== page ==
Part of being a business owner means you’ll most likely need to employ people to work for you. The roles of these people will vary – from practice managers to dental technicians. Clients building their practices often ask us “How do I attract and employ the right people for my practice?”

In any business, finding and hiring the right person for a particular role can be a challenge not to mention, a huge decision, ultimately affecting the success and growth of a business. It’s important to balance the expectations and suitability of the candidates to your practice and remember ‘We have one hand with 5 fingers and no one finger is the same as the other’.

The good news… there are tactics you can use to attract the best people, so we’ve outlined a few ways to help you find and recruit the best candidates for your practice.

Job Description

Developing a clear and specific job description will assist you in planning your recruiting strategy for hiring the right employee. It will serve as a fundamental guide for the responsibilities of the new employee. This will enable you to collect information about the duties, responsibilities, necessary skills, outcomes and work environment of the job you want to fill.

Make it personal and relevant

Along with the job description, having a checklist of what qualities you are looking for in the employee aside from the jobs key tasks and responsibilities is vital. Screening all applicants against their qualifications, skills, experience and characteristics is one way to find the most well-suited candidate for both the business and the culture. Whilst the candidate may look good on paper, it’s important to dig a little deeper into personal attributes.

The interview stages

Asking the typical questions like “Where do you see yourself in 5 years?” is likely to result in the typical rehearsed answers. Making your interview a little interesting will prompt the candidate to provide genuine answers and not just what they think you want to hear.

Ask questions that encourage creative thinking and will show how they react with unfamiliar situations. For instance, if someone has never worked in healthcare before, they may not be familiar with the emotional nature of interacting with patients, so use your interview questions to test their emotional intelligence as well as their core skills.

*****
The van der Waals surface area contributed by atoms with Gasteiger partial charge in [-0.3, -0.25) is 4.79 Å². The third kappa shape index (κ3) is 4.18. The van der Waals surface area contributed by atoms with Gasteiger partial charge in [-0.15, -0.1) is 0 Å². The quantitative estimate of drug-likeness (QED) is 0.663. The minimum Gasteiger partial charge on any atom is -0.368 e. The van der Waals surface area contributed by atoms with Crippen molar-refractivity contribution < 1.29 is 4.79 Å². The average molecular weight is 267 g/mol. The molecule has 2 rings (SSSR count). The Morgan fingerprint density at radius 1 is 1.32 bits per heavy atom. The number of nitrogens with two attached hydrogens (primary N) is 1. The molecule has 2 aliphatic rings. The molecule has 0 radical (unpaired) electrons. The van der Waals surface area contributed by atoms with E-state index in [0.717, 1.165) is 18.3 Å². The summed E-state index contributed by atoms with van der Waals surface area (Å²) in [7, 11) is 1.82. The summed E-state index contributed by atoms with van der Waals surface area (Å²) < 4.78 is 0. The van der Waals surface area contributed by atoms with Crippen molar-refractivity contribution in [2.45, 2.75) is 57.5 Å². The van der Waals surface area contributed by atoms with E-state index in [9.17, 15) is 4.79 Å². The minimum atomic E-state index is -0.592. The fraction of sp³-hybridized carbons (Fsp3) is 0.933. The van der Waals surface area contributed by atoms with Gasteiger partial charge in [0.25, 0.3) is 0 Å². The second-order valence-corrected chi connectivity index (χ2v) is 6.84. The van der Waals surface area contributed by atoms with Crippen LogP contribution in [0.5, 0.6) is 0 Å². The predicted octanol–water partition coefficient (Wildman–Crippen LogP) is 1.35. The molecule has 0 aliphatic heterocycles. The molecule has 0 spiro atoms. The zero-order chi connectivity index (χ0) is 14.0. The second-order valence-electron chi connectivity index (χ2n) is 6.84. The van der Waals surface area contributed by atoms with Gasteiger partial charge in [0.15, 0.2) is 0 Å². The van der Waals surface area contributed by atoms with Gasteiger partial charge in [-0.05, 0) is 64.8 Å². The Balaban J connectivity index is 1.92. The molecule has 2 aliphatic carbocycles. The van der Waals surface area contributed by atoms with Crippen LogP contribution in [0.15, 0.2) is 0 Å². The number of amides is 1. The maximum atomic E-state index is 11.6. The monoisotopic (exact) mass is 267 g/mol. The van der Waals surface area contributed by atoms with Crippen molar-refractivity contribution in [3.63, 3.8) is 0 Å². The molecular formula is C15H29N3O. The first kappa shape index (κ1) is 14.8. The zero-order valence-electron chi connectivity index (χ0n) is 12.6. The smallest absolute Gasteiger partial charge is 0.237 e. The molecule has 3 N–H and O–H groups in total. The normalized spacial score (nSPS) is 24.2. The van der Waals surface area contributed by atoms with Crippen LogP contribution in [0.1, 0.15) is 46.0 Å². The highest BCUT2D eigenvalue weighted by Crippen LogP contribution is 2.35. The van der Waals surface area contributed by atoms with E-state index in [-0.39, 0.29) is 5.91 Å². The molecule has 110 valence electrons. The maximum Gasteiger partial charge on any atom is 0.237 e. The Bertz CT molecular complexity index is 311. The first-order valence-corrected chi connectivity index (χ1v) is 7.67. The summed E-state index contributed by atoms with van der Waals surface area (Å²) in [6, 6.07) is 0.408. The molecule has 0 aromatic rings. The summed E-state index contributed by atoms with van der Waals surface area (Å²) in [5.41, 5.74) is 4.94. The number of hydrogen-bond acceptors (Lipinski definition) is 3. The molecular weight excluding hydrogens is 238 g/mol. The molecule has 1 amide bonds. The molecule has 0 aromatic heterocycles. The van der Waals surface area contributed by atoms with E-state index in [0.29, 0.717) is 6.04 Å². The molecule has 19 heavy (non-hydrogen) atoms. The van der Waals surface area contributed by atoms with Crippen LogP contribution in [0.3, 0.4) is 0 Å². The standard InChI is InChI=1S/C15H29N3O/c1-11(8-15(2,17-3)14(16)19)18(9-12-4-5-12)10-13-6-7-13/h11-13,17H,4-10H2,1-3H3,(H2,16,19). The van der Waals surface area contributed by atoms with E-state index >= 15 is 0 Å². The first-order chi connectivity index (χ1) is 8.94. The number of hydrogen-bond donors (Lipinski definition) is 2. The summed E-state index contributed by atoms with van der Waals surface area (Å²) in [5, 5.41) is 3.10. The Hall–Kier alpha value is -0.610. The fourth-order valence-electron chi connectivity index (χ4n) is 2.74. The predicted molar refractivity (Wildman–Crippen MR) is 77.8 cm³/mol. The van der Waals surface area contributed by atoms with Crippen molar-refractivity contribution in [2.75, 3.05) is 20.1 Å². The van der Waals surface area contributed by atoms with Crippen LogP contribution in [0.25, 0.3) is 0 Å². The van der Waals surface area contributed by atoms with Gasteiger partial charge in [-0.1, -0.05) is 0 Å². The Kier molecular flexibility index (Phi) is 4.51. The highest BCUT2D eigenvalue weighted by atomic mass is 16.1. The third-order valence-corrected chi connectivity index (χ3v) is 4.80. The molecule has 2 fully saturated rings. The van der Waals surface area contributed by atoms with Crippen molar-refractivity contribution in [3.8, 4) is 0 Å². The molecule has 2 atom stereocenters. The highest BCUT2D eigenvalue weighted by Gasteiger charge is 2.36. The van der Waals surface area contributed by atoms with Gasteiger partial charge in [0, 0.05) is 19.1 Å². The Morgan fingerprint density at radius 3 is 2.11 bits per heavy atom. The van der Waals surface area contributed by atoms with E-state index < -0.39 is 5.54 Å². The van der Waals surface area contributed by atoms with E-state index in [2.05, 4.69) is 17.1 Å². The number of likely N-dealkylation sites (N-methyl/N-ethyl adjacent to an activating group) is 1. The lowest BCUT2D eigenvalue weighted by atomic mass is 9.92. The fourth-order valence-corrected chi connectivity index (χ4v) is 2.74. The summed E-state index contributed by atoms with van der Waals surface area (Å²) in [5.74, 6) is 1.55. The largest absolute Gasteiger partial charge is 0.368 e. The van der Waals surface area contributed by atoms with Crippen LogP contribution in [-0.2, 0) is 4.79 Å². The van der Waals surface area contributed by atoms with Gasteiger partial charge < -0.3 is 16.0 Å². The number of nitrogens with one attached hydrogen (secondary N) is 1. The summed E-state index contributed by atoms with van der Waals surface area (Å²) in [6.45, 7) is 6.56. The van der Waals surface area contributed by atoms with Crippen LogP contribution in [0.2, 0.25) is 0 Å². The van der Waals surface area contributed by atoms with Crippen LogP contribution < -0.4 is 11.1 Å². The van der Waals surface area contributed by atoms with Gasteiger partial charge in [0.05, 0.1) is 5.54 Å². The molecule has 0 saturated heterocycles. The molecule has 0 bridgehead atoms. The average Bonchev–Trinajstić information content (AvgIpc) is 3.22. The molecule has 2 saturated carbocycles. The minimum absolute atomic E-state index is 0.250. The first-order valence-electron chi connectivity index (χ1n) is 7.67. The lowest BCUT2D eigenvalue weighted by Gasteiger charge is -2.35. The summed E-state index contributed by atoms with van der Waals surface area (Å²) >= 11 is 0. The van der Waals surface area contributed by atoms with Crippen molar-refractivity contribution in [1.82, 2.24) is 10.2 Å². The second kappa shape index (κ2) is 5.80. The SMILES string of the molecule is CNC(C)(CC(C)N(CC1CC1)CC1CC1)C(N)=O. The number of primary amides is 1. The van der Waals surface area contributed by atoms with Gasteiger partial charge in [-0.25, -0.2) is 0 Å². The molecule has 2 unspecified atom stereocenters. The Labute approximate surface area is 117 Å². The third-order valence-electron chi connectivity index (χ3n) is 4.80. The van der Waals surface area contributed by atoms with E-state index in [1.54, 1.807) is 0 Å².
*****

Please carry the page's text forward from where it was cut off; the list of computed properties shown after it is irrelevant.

Avoid rigid questions and encourage a two-way conversation so they feel comfortable asking their own questions; this will indicate how deeply they’ve studied the practice and how interested they really are in the role and the future of the practice.

Education or experience?

No matter the field you’re in, there’s always a dilemma within businesses when bringing on new staff between focusing on education or experience and to what degree we need certain skillsets for certain roles. For example, if you’re hiring a junior doctor it’s vital to ensure they have a relevant qualification and relevant experience however, for an admin or receptionist role a qualification is less important, and the number of years’ experience and places of prior employment may be more significant.

Extending the job offer

Once you find the right person for the job, ensure the job offer is in writing. This is the time to set the specifics and expectations, as well as the conditions that are required of the job. Once you have the right employee it’s important to spend the time training and nurturing them, so they are set up for success and you retain your quality staff.

In many cases, the people of your practice are the reason patients stick with you and refer to you. The right people can have a positive impact on your total work environment and culture, elevating productivity and achieving desired results and will help accomplish your practice ambitions and goals.

So, for next time you’re thinking about filling a job opportunity within the business, carefully consider all factors so your business can grow to infinity and beyond.

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